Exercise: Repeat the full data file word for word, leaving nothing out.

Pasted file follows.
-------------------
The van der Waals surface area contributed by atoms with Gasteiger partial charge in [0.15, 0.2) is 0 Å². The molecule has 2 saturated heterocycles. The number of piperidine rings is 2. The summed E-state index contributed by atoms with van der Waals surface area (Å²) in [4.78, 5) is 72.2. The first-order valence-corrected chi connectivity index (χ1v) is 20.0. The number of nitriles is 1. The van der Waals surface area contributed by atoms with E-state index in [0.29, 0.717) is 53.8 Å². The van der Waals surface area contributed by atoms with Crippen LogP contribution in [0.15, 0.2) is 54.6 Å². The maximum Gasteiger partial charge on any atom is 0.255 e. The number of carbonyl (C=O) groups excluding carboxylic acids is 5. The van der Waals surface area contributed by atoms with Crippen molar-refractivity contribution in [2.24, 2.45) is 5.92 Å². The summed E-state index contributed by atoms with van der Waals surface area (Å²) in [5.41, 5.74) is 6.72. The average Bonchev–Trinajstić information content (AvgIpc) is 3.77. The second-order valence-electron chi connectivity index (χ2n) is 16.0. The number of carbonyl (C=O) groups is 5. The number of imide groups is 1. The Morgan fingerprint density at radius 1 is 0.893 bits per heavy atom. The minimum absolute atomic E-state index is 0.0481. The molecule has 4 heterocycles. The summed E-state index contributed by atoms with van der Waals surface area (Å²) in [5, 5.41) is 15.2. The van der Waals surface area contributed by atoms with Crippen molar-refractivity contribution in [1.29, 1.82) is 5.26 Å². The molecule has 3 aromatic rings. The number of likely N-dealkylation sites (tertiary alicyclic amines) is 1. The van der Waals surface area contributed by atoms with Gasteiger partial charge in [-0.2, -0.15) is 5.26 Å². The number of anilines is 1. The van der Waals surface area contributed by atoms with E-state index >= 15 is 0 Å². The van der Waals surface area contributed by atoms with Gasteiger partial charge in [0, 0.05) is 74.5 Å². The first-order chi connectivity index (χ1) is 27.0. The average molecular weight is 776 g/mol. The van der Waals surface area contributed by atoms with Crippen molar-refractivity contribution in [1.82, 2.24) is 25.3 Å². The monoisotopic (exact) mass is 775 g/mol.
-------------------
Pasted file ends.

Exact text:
The van der Waals surface area contributed by atoms with Gasteiger partial charge in [0.15, 0.2) is 0 Å². The molecule has 2 saturated heterocycles. The number of piperidine rings is 2. The summed E-state index contributed by atoms with van der Waals surface area (Å²) in [4.78, 5) is 72.2. The first-order valence-corrected chi connectivity index (χ1v) is 20.0. The number of nitriles is 1. The van der Waals surface area contributed by atoms with E-state index in [0.29, 0.717) is 53.8 Å². The van der Waals surface area contributed by atoms with Crippen LogP contribution in [0.15, 0.2) is 54.6 Å². The maximum Gasteiger partial charge on any atom is 0.255 e. The number of carbonyl (C=O) groups excluding carboxylic acids is 5. The van der Waals surface area contributed by atoms with Crippen molar-refractivity contribution in [2.24, 2.45) is 5.92 Å². The summed E-state index contributed by atoms with van der Waals surface area (Å²) in [5.41, 5.74) is 6.72. The average Bonchev–Trinajstić information content (AvgIpc) is 3.77. The second-order valence-electron chi connectivity index (χ2n) is 16.0. The number of carbonyl (C=O) groups is 5. The number of imide groups is 1. The Morgan fingerprint density at radius 1 is 0.893 bits per heavy atom. The minimum absolute atomic E-state index is 0.0481. The molecule has 4 heterocycles. The summed E-state index contributed by atoms with van der Waals surface area (Å²) in [5, 5.41) is 15.2. The van der Waals surface area contributed by atoms with Crippen molar-refractivity contribution in [1.29, 1.82) is 5.26 Å². The molecule has 3 aromatic rings. The number of likely N-dealkylation sites (tertiary alicyclic amines) is 1. The van der Waals surface area contributed by atoms with Gasteiger partial charge in [-0.2, -0.15) is 5.26 Å². The number of anilines is 1. The van der Waals surface area contributed by atoms with E-state index >= 15 is 0 Å². The van der Waals surface area contributed by atoms with Gasteiger partial charge in [0, 0.05) is 74.5 Å². The first-order chi connectivity index (χ1) is 27.0. The average molecular weight is 776 g/mol. The van der Waals surface area contributed by atoms with Crippen molar-refractivity contribution in [1.82, 2.24) is 25.3 Å². The monoisotopic (exact) mass is 775 g/mol.